The bel-giri tree of Urdu literature

April 14, 2024

A tribute to M Salim-ur Rahman on his 90th birthday

The bel-giri tree of Urdu literature


riting on social media about two weeks ago, one of Urdu’s foremost writers described Savera, the literary journal, as a cowshed and one of its co-editors as an ‘aged man.’ The co-editor is none other than Muhammad Salim-ur Rahman, who turned 90 on April 12.

Salim-ur Rahman has been recognised as a discerning scholar of Urdu literature in both Pakistan and India since the 1960. He has been sensitive to the new realities and challenges as they have emerged and adept at describing and analyzing those. As a conscientious person, he has believed in change. His writing has never been marred by sentimentality or a disproportionate reaction to modernism, existentialism or progressivism. The deliberate poise of his writing style belies the speed with which he reads all kinds of literature.

The literary world around him has been marked by much noise about linguistic forms and existential problems. However, he has chosen to be aloof from it: he has been with everybody so to say and yet all alone. His name was once mentioned in the same breath as his contemporaries Balraj Menra and Shamim Hanafi; today it appear to be in a league all his own. I reflect on how this has happened and am forced to conclude that the answer lies in the scholarly discipline and the stature that has built for him.

Salim-ur Rahman has a contented life, at the level of thought and feeling. But how does contentment drive one to read up more and more? It seems that one of the secrets of his greatness is that he reads so many journals and that he reads each of those so thoroughly. There is no better resource for comprehending the literary and cultural landscape of one’s time than the journals.

The first thing authored by him I remember reading was the poem Zaalim Badshahon Kay Liye Nazm (A Poem for Oppressive Kings). It was published in 1979 (a crucial year for the Pahlavi monarch of Iran who was overthrown by a popular revolution that year). There was a time many contemporaries could recite this poem by heart. Here is an excerpt from the second part:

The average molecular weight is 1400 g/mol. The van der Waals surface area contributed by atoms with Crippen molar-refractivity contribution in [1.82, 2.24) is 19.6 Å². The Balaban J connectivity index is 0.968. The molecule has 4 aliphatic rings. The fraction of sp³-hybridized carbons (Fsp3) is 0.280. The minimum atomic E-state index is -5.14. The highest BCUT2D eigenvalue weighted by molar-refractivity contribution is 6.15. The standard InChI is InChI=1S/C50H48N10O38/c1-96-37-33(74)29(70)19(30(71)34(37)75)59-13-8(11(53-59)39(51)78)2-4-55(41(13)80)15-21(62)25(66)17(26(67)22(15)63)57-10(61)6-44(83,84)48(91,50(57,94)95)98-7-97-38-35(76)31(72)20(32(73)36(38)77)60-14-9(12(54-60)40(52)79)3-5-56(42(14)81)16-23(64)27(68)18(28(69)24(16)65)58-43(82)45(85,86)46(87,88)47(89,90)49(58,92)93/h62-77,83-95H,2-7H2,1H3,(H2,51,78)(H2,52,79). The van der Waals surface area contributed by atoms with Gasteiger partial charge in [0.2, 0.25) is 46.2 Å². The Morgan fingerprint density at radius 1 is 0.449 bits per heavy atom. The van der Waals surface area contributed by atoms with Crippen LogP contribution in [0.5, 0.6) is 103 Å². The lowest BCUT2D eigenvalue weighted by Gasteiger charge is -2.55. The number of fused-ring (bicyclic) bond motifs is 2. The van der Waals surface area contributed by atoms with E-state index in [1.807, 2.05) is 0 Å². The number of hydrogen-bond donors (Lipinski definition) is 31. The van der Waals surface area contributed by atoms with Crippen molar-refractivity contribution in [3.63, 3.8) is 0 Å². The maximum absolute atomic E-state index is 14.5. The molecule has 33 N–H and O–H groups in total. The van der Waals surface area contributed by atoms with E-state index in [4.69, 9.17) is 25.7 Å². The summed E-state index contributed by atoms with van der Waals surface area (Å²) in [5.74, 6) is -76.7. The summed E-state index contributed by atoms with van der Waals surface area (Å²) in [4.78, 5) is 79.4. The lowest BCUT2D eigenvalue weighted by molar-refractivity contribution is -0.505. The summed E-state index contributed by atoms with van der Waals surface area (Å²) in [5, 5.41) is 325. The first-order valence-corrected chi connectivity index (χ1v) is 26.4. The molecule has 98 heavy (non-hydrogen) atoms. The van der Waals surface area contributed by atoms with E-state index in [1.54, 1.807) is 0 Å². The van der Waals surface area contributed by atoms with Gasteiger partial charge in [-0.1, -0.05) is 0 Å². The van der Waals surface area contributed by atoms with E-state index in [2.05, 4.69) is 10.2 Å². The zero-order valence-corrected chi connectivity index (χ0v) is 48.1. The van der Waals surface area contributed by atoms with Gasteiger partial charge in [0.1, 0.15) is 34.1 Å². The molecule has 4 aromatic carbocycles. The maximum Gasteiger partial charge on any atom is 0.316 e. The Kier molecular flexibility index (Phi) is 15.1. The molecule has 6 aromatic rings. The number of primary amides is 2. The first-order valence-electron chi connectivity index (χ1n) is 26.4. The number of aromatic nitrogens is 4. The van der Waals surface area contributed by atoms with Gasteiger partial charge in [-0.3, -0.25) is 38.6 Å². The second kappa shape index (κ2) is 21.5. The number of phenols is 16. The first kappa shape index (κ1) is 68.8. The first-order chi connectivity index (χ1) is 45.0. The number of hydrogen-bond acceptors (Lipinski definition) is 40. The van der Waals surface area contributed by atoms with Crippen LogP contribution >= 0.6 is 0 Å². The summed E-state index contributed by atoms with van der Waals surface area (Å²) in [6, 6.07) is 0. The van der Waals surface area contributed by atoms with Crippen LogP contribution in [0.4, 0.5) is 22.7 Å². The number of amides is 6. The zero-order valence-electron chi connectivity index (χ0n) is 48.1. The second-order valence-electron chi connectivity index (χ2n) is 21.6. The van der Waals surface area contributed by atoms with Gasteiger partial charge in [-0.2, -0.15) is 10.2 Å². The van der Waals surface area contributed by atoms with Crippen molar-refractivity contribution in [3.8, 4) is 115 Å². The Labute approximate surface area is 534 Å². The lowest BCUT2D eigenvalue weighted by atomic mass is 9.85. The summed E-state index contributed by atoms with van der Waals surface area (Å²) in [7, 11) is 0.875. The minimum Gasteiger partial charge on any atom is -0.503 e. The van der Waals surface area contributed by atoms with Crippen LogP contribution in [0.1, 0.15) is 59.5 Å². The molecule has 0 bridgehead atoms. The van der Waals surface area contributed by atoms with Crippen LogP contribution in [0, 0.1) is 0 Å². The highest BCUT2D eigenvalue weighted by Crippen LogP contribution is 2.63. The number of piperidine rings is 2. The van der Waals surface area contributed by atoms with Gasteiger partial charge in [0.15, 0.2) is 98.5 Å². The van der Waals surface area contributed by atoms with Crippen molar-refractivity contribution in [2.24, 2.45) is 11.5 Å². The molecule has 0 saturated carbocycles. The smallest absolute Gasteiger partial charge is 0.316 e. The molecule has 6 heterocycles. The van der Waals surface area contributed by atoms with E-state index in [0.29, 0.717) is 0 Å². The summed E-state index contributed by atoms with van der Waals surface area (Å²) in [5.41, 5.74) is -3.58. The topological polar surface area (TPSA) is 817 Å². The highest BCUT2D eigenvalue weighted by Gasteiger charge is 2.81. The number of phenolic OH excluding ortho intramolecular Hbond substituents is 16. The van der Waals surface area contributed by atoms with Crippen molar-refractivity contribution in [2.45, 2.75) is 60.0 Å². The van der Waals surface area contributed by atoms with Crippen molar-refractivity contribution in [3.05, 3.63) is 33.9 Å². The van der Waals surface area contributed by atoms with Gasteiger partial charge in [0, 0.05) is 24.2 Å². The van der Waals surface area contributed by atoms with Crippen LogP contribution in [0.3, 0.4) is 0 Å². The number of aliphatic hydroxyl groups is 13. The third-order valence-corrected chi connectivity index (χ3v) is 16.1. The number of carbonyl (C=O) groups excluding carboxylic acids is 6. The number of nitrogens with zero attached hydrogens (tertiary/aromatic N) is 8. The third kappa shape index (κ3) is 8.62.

Chaaquon ki jis shafaq mein

Tum kisi chaqmaaq kay manind chatkhay

Voh tumhari aasteenon aur tumhari khetiyon mein

Aag ban kar lahlahai

(The twilight of the knives

In which you crackled like flint,

Wound through your sleeves and

Through your cropped fields)

The twilight of knives is an unfamiliar expression and particularly savage. Here the twilight has not changed its colour and yet alongwith the knives and the flint it has changed its role. The thing that wound through the sleeves and fields as flames is not a tale unique to a single era. The mood of the poem is close to ambiguity but the ambiguity seems to be putting a thick curtain on the oppression. Suddenly, a gust dislodges the curtain and the thickness assumes new meaning.

Now read this stanza:

Aaye din tum ko salaami dainay vaali

Kharishi shah-surkhiyon mein nishtaron ki naik-naami

Siren aur seetiyan, nas-bandiyan

Darsi kutub kay har safhay par

(Every day you received a the guard of honour

Of itchy headlines praising the

Sirens and whistles, sterilisations;

Upon every page of the textbooks)

Can one identify the oppressive kings in this tale? It is instructive to note that the itchy headlines mentioned here have such a long life. The technique has not been used by anyone else. The pages of textbooks too say a lot. This fact has become more relevant today than ever before.